The modal auxiliaries have no past participles and so don't have perfects of their own (although they can govern perfect infinitives).
So, "can", "will", "shall", "may" have past forms "could", "would", "should", "might", but no past participles (nor present participles, nor infinitives). However, even the past forms are more often used with non-past meaning than with past meaning, so some people prefer to think of them as separate verbs. (For example, "could" often refers to a future potential event, as do "would" and "might".)
"Must" and "ought" also lack past participles (and present participles and infinitives), but these two verbs only have a single tense form, with no present/past distinction even notionally.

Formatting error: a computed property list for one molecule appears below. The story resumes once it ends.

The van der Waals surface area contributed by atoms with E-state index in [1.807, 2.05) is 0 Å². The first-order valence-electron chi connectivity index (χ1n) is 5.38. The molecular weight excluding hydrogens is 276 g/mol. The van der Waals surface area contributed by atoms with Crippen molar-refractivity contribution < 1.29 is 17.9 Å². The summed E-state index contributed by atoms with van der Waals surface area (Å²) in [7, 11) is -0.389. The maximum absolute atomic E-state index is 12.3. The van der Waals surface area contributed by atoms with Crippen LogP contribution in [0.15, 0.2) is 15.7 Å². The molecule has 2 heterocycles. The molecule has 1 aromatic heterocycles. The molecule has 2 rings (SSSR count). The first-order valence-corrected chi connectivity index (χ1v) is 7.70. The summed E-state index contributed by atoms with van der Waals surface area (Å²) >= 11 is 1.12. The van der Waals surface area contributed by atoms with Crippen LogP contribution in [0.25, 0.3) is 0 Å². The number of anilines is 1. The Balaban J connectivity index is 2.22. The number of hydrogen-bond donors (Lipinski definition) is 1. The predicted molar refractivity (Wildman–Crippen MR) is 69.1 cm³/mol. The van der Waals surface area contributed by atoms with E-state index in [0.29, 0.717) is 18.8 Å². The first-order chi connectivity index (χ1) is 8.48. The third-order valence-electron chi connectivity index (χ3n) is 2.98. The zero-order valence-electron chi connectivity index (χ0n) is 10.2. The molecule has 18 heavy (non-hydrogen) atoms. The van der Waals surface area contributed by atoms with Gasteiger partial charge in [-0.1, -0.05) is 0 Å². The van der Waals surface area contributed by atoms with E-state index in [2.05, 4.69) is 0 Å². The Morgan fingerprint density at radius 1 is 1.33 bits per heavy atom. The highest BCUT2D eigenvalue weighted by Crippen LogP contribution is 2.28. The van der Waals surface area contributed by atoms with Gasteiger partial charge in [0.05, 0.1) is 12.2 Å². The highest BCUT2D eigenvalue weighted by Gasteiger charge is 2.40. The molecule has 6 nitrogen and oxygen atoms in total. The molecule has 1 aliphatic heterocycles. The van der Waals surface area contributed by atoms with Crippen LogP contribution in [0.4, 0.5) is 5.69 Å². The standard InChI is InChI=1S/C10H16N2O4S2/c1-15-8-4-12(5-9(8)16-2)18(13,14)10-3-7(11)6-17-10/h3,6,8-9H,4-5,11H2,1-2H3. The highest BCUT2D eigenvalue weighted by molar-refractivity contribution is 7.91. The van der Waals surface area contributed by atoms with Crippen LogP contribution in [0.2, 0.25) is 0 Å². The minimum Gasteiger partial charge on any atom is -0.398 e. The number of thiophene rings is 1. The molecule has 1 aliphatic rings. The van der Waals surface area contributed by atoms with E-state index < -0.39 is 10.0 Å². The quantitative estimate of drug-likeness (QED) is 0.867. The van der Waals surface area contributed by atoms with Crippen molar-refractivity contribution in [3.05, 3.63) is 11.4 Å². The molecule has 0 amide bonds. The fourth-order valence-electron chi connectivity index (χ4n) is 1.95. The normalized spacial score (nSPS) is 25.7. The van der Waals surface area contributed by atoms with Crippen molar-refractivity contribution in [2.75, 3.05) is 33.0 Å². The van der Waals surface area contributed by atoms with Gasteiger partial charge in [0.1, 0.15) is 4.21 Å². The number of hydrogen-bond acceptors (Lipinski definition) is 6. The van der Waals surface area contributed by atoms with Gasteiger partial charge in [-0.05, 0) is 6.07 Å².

So, the past of "I can" is "I could", but there is no present perfect or past perfect. If you needed one, you would have to use a workaround such as "I have been able to" (present perfect) and "I had been able to" (past perfect). For "must", the workarounds are "I have had to" (present perfect) and "I had had to" (past perfect).
Although the modal verbs have no perfects of their own, they can govern perfect infinitives, e.g. "I could have been", "I will have gone", "I would have known", "I might have done".